David Doubilet: We’ve looked in a lot of different places underwater in this voyage of discovery.  And remember, every time you fall backwards off the boat, it is a voyage of discovery.  What we’ve seen are some incredible things.  For instance, we went underwater, not in the ocean but in the Okavango Delta, one of the more incredible assignments we’ve ever had, because we were dealing with a rather large multicellular animal called a Nile crocodile, very large, and hippopotamus, and a host of other things in a world that was ultimately very strange.

We went under the mats of papyrus, which line their river bank in the upper reaches of the Okavango Delta.  We dove in lily forests of pink and green and clouds of mosquito fish.  We swam through tigerfish.  We looked at diving spiders.  We went at night to find something called a Zambezi squeaker, a very, very beautiful catfish.  We looked at a system that fed all of the river. And they have a saying there that “the Okavango River is life, but beneath it is death.”  And very few people have ever gone underneath there.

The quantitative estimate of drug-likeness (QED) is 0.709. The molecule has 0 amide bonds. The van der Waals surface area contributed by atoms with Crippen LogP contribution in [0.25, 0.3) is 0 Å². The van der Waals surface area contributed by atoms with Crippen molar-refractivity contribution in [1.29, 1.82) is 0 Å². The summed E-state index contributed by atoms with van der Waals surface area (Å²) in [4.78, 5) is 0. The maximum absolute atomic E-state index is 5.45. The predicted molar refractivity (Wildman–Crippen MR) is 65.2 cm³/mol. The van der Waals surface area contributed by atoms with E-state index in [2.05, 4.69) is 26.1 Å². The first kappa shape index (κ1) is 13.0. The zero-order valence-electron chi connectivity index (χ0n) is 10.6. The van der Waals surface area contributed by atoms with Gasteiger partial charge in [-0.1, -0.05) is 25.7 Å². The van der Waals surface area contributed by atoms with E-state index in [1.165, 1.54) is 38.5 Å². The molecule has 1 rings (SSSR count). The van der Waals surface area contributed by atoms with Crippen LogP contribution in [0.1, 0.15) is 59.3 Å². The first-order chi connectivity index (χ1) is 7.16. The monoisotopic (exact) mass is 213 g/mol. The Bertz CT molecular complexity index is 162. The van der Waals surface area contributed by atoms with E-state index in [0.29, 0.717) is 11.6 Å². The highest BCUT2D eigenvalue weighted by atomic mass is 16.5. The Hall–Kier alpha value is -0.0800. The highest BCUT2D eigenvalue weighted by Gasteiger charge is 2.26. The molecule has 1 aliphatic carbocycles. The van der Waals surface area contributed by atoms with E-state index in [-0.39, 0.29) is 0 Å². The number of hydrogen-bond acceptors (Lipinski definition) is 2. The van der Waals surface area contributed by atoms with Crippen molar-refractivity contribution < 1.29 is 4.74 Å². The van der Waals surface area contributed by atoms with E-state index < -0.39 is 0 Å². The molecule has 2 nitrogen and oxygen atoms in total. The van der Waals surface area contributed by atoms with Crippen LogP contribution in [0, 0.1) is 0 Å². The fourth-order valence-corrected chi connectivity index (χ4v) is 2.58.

For a moment, as the floods come, it becomes very clear water.  You just have a month in the northern part, and then you follow the clear water down to the ultimate end in the delta.  Here is a river system that flows from Angola and then through Namibia, northern Namibia, and into Botswana, and spends itself in the sands of the Kalahari, producing this enormous delta, which in essence is the world’s largest oasis.  It concentrates life, everything from these Zambezi squeaker catfish to hippopotamus to crocodiles to elephants to giraffes to lions to everything that lives in this world.